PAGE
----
At the same time, key trends like the low-carbon transition and technological advancements, are two areas that will present both risks and opportunities. For example, the latter will continue to disrupt jobs and businesses, but it can also be a source of economic growth and investment opportunities.

“The environment is uncertain – it has been for a while but it’s not getting any better,” Mr Lim told reporters, while Dr Jaensubhakij noted that a landscape filled with headwinds means that its “portfolio will continue to be difficult to manage”.

Asked what this means for GIC’s future investment performance, Mr Lim noted that the sovereign wealth fund has for a number of years posited that returns going forward “will likely be low”.

“Unfortunately, until we have more of so-called restoration of value – whether it is bond yields, earnings yields or dividend yields – return prospects are still not great.”


Nonetheless, GIC said it will navigate these uncertainties by pressing on with a diversified portfolio, maintaining price discipline and exploring alternative strategies.

It is also preparing ahead of time by being “in companies or asset classes that can hold out better”, said Dr Jaensubhakij.

For one, the investor continues to deploy more money into real assets like real estate and infrastructure, which offer protection against inflation and have generally outperformed nominal bonds in a high-inflation environment.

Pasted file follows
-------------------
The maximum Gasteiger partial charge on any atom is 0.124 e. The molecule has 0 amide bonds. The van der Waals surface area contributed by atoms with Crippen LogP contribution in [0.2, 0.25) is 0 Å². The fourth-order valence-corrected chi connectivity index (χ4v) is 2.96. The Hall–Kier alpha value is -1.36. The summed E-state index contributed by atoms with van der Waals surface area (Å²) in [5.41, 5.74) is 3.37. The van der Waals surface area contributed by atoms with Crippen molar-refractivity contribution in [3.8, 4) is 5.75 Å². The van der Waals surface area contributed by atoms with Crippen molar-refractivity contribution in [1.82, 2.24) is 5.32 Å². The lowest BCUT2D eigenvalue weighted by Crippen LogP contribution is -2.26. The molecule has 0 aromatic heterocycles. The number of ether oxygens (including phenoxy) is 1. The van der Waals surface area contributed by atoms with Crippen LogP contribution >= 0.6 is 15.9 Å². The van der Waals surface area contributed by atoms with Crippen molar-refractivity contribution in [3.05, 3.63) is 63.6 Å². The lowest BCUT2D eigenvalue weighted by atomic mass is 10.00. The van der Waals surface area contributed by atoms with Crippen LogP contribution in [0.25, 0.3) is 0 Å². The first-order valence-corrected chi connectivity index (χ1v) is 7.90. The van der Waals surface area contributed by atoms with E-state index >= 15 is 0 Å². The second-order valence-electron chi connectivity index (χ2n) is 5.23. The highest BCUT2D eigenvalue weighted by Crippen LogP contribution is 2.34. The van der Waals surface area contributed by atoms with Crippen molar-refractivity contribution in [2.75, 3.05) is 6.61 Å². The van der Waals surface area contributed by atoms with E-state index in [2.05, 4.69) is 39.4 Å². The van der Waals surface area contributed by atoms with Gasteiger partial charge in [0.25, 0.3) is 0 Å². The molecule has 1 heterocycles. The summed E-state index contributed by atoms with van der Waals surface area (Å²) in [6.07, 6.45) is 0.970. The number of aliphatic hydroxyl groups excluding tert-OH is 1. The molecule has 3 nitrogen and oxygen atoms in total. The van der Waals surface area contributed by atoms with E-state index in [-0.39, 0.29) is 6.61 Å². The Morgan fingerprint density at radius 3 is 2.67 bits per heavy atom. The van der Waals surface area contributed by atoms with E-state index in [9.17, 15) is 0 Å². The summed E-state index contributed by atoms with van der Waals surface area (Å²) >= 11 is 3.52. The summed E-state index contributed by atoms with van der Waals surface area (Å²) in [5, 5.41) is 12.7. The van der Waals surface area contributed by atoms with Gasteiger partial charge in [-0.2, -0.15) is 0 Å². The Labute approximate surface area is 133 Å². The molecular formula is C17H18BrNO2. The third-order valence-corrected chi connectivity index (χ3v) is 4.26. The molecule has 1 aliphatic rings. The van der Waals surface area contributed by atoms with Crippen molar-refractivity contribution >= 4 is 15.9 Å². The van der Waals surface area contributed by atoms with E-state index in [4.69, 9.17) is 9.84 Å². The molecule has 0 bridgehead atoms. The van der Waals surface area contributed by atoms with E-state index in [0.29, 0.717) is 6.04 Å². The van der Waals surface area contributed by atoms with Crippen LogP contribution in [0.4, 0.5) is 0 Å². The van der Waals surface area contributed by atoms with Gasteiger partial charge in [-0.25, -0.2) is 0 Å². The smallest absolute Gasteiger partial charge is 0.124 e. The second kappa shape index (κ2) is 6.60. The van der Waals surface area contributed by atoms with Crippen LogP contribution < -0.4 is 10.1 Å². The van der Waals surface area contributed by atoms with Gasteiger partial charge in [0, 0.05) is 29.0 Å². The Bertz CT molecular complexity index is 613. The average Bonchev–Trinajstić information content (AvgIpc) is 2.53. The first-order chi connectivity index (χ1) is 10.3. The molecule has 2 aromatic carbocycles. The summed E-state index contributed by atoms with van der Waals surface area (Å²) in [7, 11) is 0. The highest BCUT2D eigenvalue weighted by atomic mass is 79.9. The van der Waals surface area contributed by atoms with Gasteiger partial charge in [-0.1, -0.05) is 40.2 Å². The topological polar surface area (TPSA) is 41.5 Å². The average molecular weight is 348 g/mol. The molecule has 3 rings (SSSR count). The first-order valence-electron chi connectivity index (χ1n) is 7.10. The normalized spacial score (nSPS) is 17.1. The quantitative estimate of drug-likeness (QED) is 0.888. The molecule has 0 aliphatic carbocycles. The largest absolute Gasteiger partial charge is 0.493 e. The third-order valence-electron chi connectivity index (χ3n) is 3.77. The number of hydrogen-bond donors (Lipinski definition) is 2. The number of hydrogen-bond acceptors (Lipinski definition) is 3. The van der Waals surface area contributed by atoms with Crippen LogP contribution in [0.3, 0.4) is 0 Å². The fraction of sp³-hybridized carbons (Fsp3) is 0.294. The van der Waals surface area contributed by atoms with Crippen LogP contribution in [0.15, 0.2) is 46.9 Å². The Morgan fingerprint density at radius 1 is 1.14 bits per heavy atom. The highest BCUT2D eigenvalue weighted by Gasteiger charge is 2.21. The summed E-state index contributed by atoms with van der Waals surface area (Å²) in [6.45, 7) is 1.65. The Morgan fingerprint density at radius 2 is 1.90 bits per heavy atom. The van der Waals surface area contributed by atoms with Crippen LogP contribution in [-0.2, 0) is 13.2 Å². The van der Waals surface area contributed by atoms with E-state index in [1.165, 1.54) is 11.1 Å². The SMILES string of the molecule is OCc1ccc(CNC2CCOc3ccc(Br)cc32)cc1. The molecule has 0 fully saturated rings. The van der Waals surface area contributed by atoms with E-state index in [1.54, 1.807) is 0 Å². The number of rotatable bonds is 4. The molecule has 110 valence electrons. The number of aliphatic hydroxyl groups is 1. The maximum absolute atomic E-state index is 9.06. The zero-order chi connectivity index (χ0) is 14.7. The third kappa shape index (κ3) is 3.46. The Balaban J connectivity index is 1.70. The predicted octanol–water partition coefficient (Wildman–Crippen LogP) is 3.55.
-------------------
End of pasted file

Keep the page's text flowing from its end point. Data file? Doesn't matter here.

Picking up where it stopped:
It added that it has ramped up headcount in this area by more than 35 per cent over the last three years to bolster its investing capabilities.

In addition, the sovereign wealth fund raised its allocation to certain high-growth asset classes within equities, such as private equity, citing returns that can keep pace with elevated inflation.

According to the latest annual report, the composition of private equity in GIC’s portfolio stood at 17 per cent, up from 15 per cent a year ago, while that of real estate went up to 10 per cent from 8 per cent.

On the flip side, allocations to developed and emerging market equities were cut by one percentage point each to 14 per cent and 16 per cent, respectively.

Nominal bonds and cash, which are generally seen as safer investments, still accounted for the biggest share of the portfolio at 37 per cent, although that marked a drop from 39 per cent a year ago.

Allocation to inflation-linked bonds remained unchanged at 6 per cent.

Asked about GIC’s exposure to cryptocurrencies, Dr Jaensubhakij replied that the sovereign wealth fund is more interested in blockchain, the underlying technology, and has been an early investor in firms such as crypto exchange service Coinbase and digital asset financial platform Anchorage Digital.

“The classic example is that you can tokenise an asset and allow it to be transacted without using any intermediaries. It would be faster, it could be cheaper and it could disrupt traditional intermediaries,” he said.

“But we’re mainly interested in how this technology can disrupt what are profit pools of existing intermediaries.

“It’s very different from saying that cryptocurrencies are an asset class that an institutional investor should invest in. We’ve not done that … because in and of itself, it’s not something that disrupts anything,” he added.

Noting that the industry is still “very nascent”, Dr Jaensubhakij reckoned that the latest “crypto winter”, which has seen a bloodbath in crypto markets, may throw up some “rationalisation”.

“You’ll see the stronger players probably emerge stronger. You’ll see whose technology is robust enough to hold through,” he said, adding that this will provide some clarity for investors.

GIC is one of three entities managing Singapore’s reserves. The other two are the Monetary Authority of Singapore and Temasek Holdings.

It is the Government’s fund manager. It does not own the assets it manages and does not invest in Singapore.

Source: CNA/sk(ac)